7. #27
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    Weird Beard 72's Avatar

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    i really appreciate you sharing your advice and story, mikeage. reassuring/comforting/inspiring. thank you. great input tuffy, francisco, crosshair, and squeegee. appreciated. all of it.

    the logistics of packing/travel/set-up worry me more than the booth aesthetics, but i should know going in, that the first few shows will be sloppy, awkward (drunken) and lesson-filled. a "stop thinking about it, and just do the damn thing" affair with me. i'll probably be hitting people up with dozens of questions. (e.g. "how many posters of each design should I bring?") aiming hard for Austin next year.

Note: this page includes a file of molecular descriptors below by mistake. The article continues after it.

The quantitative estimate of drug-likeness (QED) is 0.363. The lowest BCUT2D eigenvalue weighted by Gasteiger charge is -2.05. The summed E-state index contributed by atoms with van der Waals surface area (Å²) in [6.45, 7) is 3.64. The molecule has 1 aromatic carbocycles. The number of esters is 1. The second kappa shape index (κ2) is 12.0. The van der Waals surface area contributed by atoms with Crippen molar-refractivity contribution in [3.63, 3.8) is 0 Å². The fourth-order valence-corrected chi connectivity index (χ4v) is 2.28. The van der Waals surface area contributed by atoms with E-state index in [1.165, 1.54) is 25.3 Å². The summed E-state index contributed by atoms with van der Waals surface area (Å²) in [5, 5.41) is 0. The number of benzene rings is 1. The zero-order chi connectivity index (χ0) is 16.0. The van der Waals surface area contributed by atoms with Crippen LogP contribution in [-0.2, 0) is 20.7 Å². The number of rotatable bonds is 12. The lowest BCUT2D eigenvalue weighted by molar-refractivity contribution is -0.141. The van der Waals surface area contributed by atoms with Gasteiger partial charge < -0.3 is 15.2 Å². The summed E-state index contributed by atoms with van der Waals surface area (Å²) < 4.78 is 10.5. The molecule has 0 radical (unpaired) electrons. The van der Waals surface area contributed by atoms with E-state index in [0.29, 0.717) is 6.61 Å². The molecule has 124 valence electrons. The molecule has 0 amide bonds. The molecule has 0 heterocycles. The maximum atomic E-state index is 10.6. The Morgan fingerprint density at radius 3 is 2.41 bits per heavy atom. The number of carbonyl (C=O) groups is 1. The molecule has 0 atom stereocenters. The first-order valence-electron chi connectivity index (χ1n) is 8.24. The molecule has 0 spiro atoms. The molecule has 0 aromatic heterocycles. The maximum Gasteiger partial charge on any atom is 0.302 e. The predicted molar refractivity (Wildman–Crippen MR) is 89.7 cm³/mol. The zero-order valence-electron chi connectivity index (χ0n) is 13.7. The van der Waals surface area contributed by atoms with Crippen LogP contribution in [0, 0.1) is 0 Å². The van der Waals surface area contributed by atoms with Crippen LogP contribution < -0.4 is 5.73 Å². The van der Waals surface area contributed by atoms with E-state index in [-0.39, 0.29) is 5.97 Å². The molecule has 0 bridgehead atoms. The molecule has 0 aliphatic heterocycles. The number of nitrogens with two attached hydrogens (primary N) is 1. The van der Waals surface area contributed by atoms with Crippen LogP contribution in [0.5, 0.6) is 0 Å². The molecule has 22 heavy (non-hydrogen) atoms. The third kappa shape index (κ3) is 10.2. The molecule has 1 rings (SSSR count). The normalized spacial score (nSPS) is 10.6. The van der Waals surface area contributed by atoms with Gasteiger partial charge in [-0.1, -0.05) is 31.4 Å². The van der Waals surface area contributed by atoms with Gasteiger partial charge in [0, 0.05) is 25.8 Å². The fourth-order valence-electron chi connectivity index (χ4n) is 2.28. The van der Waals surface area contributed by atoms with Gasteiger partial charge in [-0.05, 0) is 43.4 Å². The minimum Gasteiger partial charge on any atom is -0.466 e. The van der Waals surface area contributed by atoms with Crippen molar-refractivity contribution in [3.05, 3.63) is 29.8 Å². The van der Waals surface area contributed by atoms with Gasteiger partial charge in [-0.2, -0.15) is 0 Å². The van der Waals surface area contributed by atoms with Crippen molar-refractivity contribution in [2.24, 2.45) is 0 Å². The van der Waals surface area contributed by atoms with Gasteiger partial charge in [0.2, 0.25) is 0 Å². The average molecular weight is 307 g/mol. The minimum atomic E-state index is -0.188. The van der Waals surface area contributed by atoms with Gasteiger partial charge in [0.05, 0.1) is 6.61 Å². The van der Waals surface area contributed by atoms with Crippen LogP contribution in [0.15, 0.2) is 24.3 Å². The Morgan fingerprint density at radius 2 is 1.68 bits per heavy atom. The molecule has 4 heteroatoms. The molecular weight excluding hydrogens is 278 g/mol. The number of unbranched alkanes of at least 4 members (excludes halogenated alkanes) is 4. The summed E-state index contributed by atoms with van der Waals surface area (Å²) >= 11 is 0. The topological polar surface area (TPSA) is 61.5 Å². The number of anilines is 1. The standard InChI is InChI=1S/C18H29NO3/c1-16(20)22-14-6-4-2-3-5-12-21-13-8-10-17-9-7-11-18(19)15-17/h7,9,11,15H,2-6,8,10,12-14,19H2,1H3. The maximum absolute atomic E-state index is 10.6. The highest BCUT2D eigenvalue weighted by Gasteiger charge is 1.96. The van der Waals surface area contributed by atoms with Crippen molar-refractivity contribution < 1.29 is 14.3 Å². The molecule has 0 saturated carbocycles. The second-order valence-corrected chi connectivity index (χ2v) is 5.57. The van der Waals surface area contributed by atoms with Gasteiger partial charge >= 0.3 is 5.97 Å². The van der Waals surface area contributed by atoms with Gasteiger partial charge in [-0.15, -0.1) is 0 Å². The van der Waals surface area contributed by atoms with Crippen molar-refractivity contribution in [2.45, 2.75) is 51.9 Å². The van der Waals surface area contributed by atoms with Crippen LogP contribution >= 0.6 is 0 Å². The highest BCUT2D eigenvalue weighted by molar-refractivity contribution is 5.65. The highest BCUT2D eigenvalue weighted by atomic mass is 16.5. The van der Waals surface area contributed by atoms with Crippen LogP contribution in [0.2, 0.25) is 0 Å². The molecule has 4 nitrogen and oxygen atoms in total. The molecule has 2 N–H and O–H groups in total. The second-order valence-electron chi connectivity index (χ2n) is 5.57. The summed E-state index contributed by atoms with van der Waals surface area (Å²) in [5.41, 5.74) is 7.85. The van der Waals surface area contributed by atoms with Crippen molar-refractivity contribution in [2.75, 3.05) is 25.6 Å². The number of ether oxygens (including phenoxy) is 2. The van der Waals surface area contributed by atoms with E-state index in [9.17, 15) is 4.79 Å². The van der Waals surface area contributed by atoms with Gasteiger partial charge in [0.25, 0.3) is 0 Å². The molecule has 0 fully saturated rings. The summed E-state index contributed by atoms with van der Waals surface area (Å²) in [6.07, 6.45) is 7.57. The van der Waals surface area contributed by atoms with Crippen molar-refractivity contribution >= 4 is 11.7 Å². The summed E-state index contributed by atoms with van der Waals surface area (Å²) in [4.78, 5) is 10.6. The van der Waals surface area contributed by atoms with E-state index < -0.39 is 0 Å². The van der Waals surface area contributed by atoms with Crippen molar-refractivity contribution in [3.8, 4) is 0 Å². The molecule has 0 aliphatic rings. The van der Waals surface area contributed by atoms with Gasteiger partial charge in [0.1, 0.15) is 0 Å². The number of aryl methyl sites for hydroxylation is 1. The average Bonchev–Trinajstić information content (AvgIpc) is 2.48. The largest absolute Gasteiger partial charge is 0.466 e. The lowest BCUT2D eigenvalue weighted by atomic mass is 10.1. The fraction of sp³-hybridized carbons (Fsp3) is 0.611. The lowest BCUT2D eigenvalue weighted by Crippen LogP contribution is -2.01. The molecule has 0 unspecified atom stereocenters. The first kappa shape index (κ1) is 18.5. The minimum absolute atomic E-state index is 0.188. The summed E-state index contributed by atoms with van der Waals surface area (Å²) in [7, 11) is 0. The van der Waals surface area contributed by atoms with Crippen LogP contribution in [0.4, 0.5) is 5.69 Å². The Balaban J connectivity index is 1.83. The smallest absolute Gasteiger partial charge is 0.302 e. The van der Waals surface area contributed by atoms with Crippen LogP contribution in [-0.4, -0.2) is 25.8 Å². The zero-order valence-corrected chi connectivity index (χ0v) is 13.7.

pardon the hijack.

  8. #28
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    it's amazing how many boxes people bring with them to a flatstocl. in chicago there are people that look like they're moving in. but like tuffy said, that's probably built up over years of doing it. my experience was super easy: shipped two 19x25 french paper boxes of posters to austin and checked two on the plane. had a carry-on backpack with some clothes and that was it. my only regret was only having the one pair of boots for 4 days straight.

  9. #29
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    Quote Originally Posted by mikeage View Post
    my only regret was only having the one pair of boots for 4 days straight.
    So you can kick someone's ass?